A CONGESTION charge won’t be coming to Swansea any time soon, council leader Rob Stewart has said.
He said he didn’t want to discourage people from visiting the city, but was keen for more alternative forms of travel to be developed.
His comments were in response to a question by Cllr Joe Hale, whose St Thomas ward borders the busy Fabian Way, at a scrutiny committee meeting.
“It’s at a standstill five days a week – or it used to be,” said Cllr Hale.
“Now you can stroll across Fabian Way. It’s an absolute pleasure to walk across to SA1.
“If there was, say, a one-road congestion charge do you think that could be sustainable?”
The Swansea Labour leader said his short answer was “no”.
He said: “I’ve always believed in the carrot rather than the stick.”
He said he was keen for Government investment in a proposed metro-style transport project for the Swansea Bay area, which could deliver new railway stations, extra services, and more bus options.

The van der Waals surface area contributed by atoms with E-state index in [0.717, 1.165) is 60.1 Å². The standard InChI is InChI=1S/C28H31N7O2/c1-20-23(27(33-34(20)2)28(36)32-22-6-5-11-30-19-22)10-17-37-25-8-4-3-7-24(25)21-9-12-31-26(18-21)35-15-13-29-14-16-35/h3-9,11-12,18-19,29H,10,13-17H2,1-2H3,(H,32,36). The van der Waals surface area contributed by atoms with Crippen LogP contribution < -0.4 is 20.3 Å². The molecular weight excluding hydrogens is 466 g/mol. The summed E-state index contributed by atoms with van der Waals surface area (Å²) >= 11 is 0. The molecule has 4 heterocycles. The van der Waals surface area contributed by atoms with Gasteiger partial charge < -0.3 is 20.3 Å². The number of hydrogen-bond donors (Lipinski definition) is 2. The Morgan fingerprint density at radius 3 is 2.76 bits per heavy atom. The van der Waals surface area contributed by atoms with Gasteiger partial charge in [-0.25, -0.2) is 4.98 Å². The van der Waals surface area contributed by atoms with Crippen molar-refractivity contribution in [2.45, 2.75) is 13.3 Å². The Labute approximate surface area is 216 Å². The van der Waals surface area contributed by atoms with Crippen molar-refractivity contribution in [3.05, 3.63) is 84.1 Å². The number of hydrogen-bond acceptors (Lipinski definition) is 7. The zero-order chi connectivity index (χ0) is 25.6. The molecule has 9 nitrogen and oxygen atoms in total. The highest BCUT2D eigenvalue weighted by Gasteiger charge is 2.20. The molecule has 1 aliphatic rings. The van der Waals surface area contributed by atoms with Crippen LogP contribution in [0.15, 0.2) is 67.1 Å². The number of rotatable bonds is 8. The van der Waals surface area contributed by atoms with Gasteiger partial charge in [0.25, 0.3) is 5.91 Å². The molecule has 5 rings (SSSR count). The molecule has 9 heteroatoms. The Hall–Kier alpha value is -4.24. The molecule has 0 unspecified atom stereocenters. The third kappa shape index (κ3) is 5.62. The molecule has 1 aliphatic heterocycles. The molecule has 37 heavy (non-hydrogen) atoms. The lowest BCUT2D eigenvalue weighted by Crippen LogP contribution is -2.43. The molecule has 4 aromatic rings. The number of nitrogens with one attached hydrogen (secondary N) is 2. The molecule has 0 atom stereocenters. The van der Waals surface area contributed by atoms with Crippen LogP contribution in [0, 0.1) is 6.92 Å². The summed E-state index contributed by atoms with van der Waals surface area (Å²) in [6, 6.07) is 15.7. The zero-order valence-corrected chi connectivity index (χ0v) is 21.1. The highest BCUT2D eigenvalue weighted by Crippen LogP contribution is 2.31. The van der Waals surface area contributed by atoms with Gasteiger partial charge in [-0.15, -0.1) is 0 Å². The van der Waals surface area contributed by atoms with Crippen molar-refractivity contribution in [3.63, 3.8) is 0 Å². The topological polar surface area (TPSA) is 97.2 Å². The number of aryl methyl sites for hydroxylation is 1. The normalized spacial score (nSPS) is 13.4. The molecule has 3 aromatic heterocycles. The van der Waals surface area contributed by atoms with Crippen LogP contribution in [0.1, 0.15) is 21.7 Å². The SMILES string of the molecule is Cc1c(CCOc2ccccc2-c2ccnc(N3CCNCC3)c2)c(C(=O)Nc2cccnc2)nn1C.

He also said better cycling and walking provision would be good, adding that he had recently become a bike “convert”.
Cllr Stewart said more home working by employees of the council and other big organizations could reduce traffic by as much as 30%, according to some estimates.
He added: “I don’t want to put barriers up to people coming to Swansea.
“I want to make sure it’s easier for them to come in ways which don’t damage the environment, rather than going for the stick of fining them for trying to come into the city.”
In January Cardiff Council announced proposals for a £2 charge for non-residents entering the city by 2024, in a bid to reduce congestion and pollution.
Air quality improved in UK towns and cities following the coronavirus lockdown.
Traffic is building again as lockdown measures ease and public transport grapple with social distancing requirements.
Speaking at the scrutiny meeting, Cllr Peter Jones cited improved air quality as one of the upsides “of an otherwise dreadful period”.
He said more areas of parks and green spaces were being left to their own devices, and wondered if there were ongoing lessons for the natural environment and biodiversity that could be taken forward.
“Clearly there are,” replied Cllr Stewart.
He said he welcomed councilors’ views on less grass-cutting and weed-spraying.
“I don’t think it is a one size fits all approach to this,” he said.
“I would like (elected) members to make their own choices and reflect the views of their communities, but certainly, if communities want us to do less we are more than happy to work with them on that.”